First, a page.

addition, when the LIPVC contained 20 mg, the initial output power P1.97 mW. When the LIPVC layer contained 30 mg of Lophine,
was 4.6312 mW, and it was when the drinking water contained 1 mg/l the output power did not have a signicant change. It can be observed
of Nitrate. The sensor exposure time was 300 s in each measurement that from 1 mg/l to 50 mg/l the output power had a variation of
to verify the output power stability. It can be observed that the output 55 mW. However, with 60 mg/l, a drastic decrease from 4.3 mW to
power decreases when the Nitrate concentration increases. Although 3.6 mW was observed. Fig. 8b shows a zoom of the graph with 10 mg
the decrease of the output power is not linear, its behavior suggests of Lophine. Here, the behavior of the output power is not linear and
that it can be used as a ber sensor to measure Nitrate in drinking presents a P 0.16 mW. Therefore, atypical behavior was observed
water. From 10 to 20 mg/l the output power decreased 24 mW, and

Measurement of Nitrate Concentration in Real time


Absorbance measurement Pure
0.30 20 mg of Lophine Water GIF-50 with 20 mg
0.35
+ 1 mg of Lophine
550 nm = 830 nm

Output Power (A. U.)


0.25
630 nm
+ 10 mg
0.30
Absorbance (AU)

850 nm + 20 mg
0.20
+ 30 mg -3 ml
0.25
+ 40 mg -3 ml
0.15
+ 50 mg -3 ml
0.20
0.10 + 60 mg -3 ml
-3 ml
0.15
0.05
-3 ml

0.10
+ 70 mg
0.00
0 10 20 30 40 50 60 70 80 0 200 400 600 800 1000 1200
Nitrate Concentration (mg/l) Time (s)

Fig. 6. Absorbance at three xed wavelengths as a function of Nitrate concentration. Fig. 9. Output power in the sensor at different concentrations of Nitrate in water.

Bathochromic
1.5 318 shift 334
Hyperchromic 336
1.4
70 effect 334
1.3
1.2 30 332
Abosorbance (AU)

1.1 Bathocromic
Wavelength (nm)

1.0 330 shift


0.9 20
328
0.8
0.7 10 326
0.6
324
0.5 Adj. R-Square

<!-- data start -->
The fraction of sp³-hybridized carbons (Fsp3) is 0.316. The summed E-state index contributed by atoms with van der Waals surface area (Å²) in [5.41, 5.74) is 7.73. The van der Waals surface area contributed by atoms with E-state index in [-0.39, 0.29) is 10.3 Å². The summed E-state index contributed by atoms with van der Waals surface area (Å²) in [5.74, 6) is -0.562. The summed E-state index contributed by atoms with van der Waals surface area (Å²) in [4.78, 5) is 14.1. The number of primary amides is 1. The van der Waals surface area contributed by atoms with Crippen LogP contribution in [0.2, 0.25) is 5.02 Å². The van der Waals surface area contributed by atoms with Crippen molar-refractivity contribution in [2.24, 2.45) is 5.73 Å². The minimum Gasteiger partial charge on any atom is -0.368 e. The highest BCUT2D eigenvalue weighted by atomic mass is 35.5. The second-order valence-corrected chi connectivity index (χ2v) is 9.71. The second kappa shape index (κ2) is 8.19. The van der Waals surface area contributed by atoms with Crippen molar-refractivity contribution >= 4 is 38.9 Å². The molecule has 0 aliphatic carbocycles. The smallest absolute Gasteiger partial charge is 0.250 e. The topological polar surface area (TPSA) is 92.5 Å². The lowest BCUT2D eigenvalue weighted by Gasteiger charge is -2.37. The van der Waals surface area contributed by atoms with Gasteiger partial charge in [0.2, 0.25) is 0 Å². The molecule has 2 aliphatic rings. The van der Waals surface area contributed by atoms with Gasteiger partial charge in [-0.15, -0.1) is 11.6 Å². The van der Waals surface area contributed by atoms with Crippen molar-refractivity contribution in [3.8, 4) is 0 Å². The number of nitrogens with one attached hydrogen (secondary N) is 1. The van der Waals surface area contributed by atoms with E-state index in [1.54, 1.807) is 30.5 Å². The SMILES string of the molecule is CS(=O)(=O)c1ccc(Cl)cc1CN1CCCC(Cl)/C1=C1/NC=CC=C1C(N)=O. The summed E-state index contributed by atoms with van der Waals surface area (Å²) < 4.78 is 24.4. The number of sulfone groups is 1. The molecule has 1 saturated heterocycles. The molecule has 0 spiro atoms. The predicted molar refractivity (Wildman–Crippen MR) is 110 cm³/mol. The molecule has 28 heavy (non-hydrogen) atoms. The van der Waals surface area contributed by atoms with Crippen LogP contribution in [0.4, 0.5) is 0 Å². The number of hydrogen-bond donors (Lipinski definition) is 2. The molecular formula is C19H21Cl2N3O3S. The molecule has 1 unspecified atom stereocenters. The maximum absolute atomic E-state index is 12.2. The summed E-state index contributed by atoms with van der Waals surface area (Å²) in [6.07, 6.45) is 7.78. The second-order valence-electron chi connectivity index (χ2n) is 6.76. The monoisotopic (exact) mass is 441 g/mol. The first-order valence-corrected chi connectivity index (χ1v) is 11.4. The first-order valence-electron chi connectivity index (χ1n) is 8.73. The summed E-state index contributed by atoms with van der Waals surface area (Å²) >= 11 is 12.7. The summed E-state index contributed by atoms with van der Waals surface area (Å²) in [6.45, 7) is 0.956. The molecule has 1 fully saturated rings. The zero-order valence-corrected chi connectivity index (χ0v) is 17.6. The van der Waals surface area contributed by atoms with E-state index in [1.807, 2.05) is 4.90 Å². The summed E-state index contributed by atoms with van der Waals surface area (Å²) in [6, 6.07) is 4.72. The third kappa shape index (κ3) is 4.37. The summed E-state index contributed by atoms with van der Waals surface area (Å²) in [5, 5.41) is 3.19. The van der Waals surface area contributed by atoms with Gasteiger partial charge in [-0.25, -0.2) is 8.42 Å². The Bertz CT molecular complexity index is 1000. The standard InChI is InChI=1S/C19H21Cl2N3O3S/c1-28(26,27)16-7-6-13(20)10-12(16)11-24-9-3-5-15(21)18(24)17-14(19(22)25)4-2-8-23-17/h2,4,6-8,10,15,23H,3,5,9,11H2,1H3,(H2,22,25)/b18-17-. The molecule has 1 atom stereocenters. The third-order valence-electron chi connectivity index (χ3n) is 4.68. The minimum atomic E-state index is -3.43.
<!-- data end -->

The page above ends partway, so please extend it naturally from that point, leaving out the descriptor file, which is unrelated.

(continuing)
0.4 322 0.99464
0.3 1
320
0.2
0.1 318
0.0
316
300 310 320 330 340 350 360 0 10 20 30 40 50 60
Wavelength (nm) Nitrate concentration (mg/l)

Fig. 7. Absorption peak of Lophine with bathochromic shift.

Output Power Measurement


5.0 at 830 nm wavelength
Multimode Fiber 4.64
Output power at 830 nm wavelength
GIF-50 4.62 Fiber sensor :GIF-50 with 10 mg
4.5
4.60 of Lophine
O utput P ow er (m W )
Output Power (mW)

4.58
4.0
4.56
4.54
3.5
4.52
10 mg
20 mg 4.50
3.0
30 mg
4.48

2.5 4.46
4.44
0 10 20 30 40 50 60 70 80 10 20 30 40 50 60 70

Nitrate concentration (mg/l) Nitrate Concentration (mg/l)

Fig. 8. (a) Output power in the ber sensor with 10 mg, 20 mg, and 30 mg of Lophine and (b) zoom of the graph with 10 mg of Lophine.
42 J.L. Camas-Anzueto et al. / Optics and Lasers in Engineering 60 (2014) 3843

10.72 10 ms/div
Pure Water
10.70
Pure Water Response Pure Water
10.70 Time

Output Power (A.U.)

O u tp u t P o w e r (A . U .)
Response time
10.68
10.68 20 ms
Recovery
Time 10.66
10.66

10.64
10.64 Nitrate
Concentration Nitrate Concentration
70 mg/l
10.62 10.62 70 mg/l

10.60 10.60
75 175 225 275 325 5 45 85 125 165
Time (ms) Time (ms)

Fig. 10. (a) Response and recovery time curve of the sensor and (b) zoom of the response time.

between 1 and 10 mg/l, 30 and 40 mg/l, and 50 and 60 mg/l of Nitrate used as a sensitive layer on a ber sensor for the detection of